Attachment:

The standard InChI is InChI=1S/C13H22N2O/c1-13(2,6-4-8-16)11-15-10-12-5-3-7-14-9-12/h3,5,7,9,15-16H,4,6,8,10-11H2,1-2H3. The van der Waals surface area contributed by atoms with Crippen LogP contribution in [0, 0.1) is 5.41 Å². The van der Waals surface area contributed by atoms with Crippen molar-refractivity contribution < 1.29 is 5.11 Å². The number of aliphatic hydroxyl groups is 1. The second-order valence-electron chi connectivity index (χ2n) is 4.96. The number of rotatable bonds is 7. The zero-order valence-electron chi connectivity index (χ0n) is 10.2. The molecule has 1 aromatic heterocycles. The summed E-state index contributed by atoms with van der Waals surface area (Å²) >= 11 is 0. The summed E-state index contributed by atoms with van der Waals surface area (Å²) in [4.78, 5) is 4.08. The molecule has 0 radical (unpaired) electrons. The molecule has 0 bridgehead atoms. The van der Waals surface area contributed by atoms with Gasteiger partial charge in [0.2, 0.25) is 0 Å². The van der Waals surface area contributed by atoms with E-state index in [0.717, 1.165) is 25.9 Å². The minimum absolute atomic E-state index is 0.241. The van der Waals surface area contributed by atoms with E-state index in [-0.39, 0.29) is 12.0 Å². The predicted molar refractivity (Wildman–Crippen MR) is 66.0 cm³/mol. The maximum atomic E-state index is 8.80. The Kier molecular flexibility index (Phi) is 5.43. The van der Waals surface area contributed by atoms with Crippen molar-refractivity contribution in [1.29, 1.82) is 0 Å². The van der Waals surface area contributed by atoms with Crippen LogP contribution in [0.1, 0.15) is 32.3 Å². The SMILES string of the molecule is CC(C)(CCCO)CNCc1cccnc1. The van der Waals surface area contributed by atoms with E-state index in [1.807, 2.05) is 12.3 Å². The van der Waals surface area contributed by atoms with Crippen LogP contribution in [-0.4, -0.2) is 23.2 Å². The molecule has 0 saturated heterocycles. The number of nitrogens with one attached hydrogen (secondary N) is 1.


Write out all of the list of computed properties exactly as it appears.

The standard InChI is InChI=1S/C13H22N2O/c1-13(2,6-4-8-16)11-15-10-12-5-3-7-14-9-12/h3,5,7,9,15-16H,4,6,8,10-11H2,1-2H3. The van der Waals surface area contributed by atoms with Crippen LogP contribution in [0, 0.1) is 5.41 Å². The van der Waals surface area contributed by atoms with Crippen molar-refractivity contribution < 1.29 is 5.11 Å². The number of aliphatic hydroxyl groups is 1. The second-order valence-electron chi connectivity index (χ2n) is 4.96. The number of rotatable bonds is 7. The zero-order valence-electron chi connectivity index (χ0n) is 10.2. The molecule has 1 aromatic heterocycles. The summed E-state index contributed by atoms with van der Waals surface area (Å²) >= 11 is 0. The summed E-state index contributed by atoms with van der Waals surface area (Å²) in [4.78, 5) is 4.08. The molecule has 0 radical (unpaired) electrons. The molecule has 0 bridgehead atoms. The van der Waals surface area contributed by atoms with Gasteiger partial charge in [0.2, 0.25) is 0 Å². The van der Waals surface area contributed by atoms with E-state index in [0.717, 1.165) is 25.9 Å². The minimum absolute atomic E-state index is 0.241. The van der Waals surface area contributed by atoms with E-state index in [-0.39, 0.29) is 12.0 Å². The predicted molar refractivity (Wildman–Crippen MR) is 66.0 cm³/mol. The maximum atomic E-state index is 8.80. The Kier molecular flexibility index (Phi) is 5.43. The van der Waals surface area contributed by atoms with Crippen molar-refractivity contribution in [1.29, 1.82) is 0 Å². The van der Waals surface area contributed by atoms with Crippen LogP contribution in [0.1, 0.15) is 32.3 Å². The SMILES string of the molecule is CC(C)(CCCO)CNCc1cccnc1. The van der Waals surface area contributed by atoms with E-state index in [1.807, 2.05) is 12.3 Å². The van der Waals surface area contributed by atoms with Crippen LogP contribution in [-0.4, -0.2) is 23.2 Å². The molecule has 0 saturated heterocycles. The number of nitrogens with one attached hydrogen (secondary N) is 1.